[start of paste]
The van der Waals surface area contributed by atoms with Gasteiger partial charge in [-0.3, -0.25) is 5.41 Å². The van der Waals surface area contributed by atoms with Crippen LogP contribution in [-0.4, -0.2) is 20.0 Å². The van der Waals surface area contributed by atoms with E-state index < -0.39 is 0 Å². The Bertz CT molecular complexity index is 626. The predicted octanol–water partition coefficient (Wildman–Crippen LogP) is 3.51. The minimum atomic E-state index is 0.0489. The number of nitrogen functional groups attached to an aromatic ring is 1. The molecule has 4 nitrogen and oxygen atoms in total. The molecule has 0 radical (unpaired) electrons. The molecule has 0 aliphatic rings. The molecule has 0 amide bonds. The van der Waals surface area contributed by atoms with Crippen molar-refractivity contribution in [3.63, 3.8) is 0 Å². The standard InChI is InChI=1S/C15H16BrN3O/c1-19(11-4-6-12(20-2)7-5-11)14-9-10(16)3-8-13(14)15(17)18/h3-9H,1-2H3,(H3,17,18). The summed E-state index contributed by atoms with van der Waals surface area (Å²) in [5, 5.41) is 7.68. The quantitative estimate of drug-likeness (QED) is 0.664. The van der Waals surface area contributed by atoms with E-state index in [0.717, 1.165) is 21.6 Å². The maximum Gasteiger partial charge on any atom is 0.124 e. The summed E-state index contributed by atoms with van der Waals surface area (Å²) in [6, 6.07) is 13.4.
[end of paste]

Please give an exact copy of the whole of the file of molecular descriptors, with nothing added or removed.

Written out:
The van der Waals surface area contributed by atoms with Gasteiger partial charge in [-0.3, -0.25) is 5.41 Å². The van der Waals surface area contributed by atoms with Crippen LogP contribution in [-0.4, -0.2) is 20.0 Å². The van der Waals surface area contributed by atoms with E-state index < -0.39 is 0 Å². The Bertz CT molecular complexity index is 626. The predicted octanol–water partition coefficient (Wildman–Crippen LogP) is 3.51. The minimum atomic E-state index is 0.0489. The number of nitrogen functional groups attached to an aromatic ring is 1. The molecule has 4 nitrogen and oxygen atoms in total. The molecule has 0 radical (unpaired) electrons. The molecule has 0 aliphatic rings. The molecule has 0 amide bonds. The van der Waals surface area contributed by atoms with Crippen molar-refractivity contribution in [3.63, 3.8) is 0 Å². The standard InChI is InChI=1S/C15H16BrN3O/c1-19(11-4-6-12(20-2)7-5-11)14-9-10(16)3-8-13(14)15(17)18/h3-9H,1-2H3,(H3,17,18). The summed E-state index contributed by atoms with van der Waals surface area (Å²) in [5, 5.41) is 7.68. The quantitative estimate of drug-likeness (QED) is 0.664. The van der Waals surface area contributed by atoms with E-state index in [0.717, 1.165) is 21.6 Å². The maximum Gasteiger partial charge on any atom is 0.124 e. The summed E-state index contributed by atoms with van der Waals surface area (Å²) in [6, 6.07) is 13.4.